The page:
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Music
5:02 pm
Sun June 23, 2013

DJ Betto Arcos Spins The Latest From Brazil

Graveola celebrates its hometown of Belo Horizonte, Brazil, in the song "Babulina's Trip."
Flavia Mafra Courtesy of the artist

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Author Interviews
5:02 pm
Sun June 23, 2013

A Mother Rescues Her Daughter From War-Torn Syria

Louise Monaghan was previously a senior travel consultant. She's currently a full-time mother.
Courtesy St. Martin's Press

Originally published on Sun June 23, 2013 6:51 pm

Louise Monaghan's journey to Syria to rescue her kidnapped daughter begins years ago at a club in Cyprus. It was there she met a Syrian man named Mostafa, whom she would marry.

"I was smitten from the first second," she tells NPR's Jacki Lyden. "I felt he was what I needed. He made me feel safe."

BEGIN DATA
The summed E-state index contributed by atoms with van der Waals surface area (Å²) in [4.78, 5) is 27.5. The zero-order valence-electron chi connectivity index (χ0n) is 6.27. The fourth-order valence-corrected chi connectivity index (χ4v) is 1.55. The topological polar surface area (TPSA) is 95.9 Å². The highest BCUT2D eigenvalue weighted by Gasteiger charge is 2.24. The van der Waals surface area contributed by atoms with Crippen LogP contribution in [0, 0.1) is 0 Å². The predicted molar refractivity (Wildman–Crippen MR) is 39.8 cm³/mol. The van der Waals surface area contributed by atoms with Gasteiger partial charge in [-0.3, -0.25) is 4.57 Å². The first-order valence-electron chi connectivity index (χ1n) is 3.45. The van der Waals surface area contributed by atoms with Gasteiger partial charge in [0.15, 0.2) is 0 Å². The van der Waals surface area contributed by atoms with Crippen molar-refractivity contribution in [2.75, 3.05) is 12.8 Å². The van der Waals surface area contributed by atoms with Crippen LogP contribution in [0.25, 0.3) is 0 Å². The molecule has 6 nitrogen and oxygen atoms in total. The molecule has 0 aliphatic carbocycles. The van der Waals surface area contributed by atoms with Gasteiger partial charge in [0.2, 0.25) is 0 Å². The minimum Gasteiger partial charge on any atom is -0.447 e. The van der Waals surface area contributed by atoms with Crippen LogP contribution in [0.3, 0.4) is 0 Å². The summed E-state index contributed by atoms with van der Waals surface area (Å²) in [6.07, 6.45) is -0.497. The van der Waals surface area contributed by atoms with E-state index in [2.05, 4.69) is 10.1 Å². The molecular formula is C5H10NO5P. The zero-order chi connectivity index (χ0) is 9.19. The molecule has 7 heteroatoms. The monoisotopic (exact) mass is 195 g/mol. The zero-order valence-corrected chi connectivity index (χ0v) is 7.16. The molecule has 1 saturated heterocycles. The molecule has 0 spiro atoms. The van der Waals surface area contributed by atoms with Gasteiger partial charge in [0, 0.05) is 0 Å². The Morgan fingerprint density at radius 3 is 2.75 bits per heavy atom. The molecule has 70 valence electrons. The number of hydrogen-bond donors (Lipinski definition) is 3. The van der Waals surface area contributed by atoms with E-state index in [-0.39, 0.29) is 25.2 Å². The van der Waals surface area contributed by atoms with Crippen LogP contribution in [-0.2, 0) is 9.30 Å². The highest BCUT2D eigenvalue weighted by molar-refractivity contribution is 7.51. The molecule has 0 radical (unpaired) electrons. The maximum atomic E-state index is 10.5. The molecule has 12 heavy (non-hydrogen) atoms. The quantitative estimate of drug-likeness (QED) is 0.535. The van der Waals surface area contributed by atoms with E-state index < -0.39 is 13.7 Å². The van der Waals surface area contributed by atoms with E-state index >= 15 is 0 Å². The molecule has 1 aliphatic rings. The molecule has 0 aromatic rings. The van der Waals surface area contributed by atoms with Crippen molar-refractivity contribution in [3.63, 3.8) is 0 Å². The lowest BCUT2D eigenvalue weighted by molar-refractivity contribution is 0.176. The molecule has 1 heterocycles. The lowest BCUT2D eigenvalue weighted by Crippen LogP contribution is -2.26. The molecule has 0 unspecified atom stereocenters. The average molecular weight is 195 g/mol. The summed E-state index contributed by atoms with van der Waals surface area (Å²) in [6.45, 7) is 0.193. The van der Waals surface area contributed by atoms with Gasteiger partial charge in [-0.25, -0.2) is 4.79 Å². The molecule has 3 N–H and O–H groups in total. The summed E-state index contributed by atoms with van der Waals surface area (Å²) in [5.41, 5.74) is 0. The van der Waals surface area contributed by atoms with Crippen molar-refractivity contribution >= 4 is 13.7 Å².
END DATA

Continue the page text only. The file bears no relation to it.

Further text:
But Monaghan was not safe. Mostafa was verbally abusive and beat her. They married, and the couple had a daughter named May. When they divorced, Mostafa was given visitation rights, but he wanted more.

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The Two-Way
4:25 pm
Sun June 23, 2013

Hospitalized Nelson Mandela In Critical Condition

A print of Nelson Mandela and get well messages lay outside the home of the former President Mandela in Johannesburg, South Africa earlier this month.
Themba Hadebe Associated Press

Originally published on Mon June 24, 2013 6:54 am

Nelson Mandela, the former South African president and anti-apartheid leader, is in critical condition in a hospital in Pretoria where he was admitted two weeks ago with a recurring respiratory infection.

A statement from South African President Jacob Zuma said the 94-year-old Mandela's condition had become critical over the past 24 hours.

"The doctors are doing everything possible to get his condition to improve and are ensuring that Madiba is well-looked after and is comfortable. He is in good hands," said Zuma, referring to Mandela by his clan name.

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The Two-Way
3:19 pm
Sun June 23, 2013

Malaysia Declares Emergency From Cross-Border Blanket Of Smoke